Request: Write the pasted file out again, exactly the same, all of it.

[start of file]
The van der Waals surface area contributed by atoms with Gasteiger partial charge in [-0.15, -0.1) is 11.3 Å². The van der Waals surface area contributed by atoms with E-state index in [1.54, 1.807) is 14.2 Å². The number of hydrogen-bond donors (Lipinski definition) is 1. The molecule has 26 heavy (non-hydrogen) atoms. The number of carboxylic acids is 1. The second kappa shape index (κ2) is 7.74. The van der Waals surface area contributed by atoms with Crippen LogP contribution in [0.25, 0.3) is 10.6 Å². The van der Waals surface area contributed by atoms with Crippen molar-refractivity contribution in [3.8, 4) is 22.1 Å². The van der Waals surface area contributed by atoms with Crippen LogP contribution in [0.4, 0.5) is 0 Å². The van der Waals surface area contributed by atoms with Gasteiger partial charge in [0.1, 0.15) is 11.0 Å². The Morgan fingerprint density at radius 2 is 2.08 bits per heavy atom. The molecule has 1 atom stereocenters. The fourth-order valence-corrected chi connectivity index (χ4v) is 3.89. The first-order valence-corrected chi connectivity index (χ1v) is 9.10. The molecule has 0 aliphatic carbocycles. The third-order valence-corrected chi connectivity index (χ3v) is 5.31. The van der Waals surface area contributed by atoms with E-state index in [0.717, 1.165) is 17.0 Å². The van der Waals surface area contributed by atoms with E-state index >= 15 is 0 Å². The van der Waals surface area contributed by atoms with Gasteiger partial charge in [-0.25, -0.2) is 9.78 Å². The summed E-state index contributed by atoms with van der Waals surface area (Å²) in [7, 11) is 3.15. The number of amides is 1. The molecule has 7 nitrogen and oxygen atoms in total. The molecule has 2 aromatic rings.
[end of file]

The van der Waals surface area contributed by atoms with Gasteiger partial charge in [-0.15, -0.1) is 11.3 Å². The van der Waals surface area contributed by atoms with E-state index in [1.54, 1.807) is 14.2 Å². The number of hydrogen-bond donors (Lipinski definition) is 1. The molecule has 26 heavy (non-hydrogen) atoms. The number of carboxylic acids is 1. The second kappa shape index (κ2) is 7.74. The van der Waals surface area contributed by atoms with Crippen LogP contribution in [0.25, 0.3) is 10.6 Å². The van der Waals surface area contributed by atoms with Crippen molar-refractivity contribution in [3.8, 4) is 22.1 Å². The van der Waals surface area contributed by atoms with Crippen LogP contribution in [0.4, 0.5) is 0 Å². The van der Waals surface area contributed by atoms with Gasteiger partial charge in [0.1, 0.15) is 11.0 Å². The Morgan fingerprint density at radius 2 is 2.08 bits per heavy atom. The molecule has 1 atom stereocenters. The fourth-order valence-corrected chi connectivity index (χ4v) is 3.89. The first-order valence-corrected chi connectivity index (χ1v) is 9.10. The molecule has 0 aliphatic carbocycles. The third-order valence-corrected chi connectivity index (χ3v) is 5.31. The van der Waals surface area contributed by atoms with E-state index in [0.717, 1.165) is 17.0 Å². The van der Waals surface area contributed by atoms with E-state index >= 15 is 0 Å². The van der Waals surface area contributed by atoms with Gasteiger partial charge in [-0.25, -0.2) is 9.78 Å². The summed E-state index contributed by atoms with van der Waals surface area (Å²) in [7, 11) is 3.15. The number of amides is 1. The molecule has 7 nitrogen and oxygen atoms in total. The molecule has 2 aromatic rings.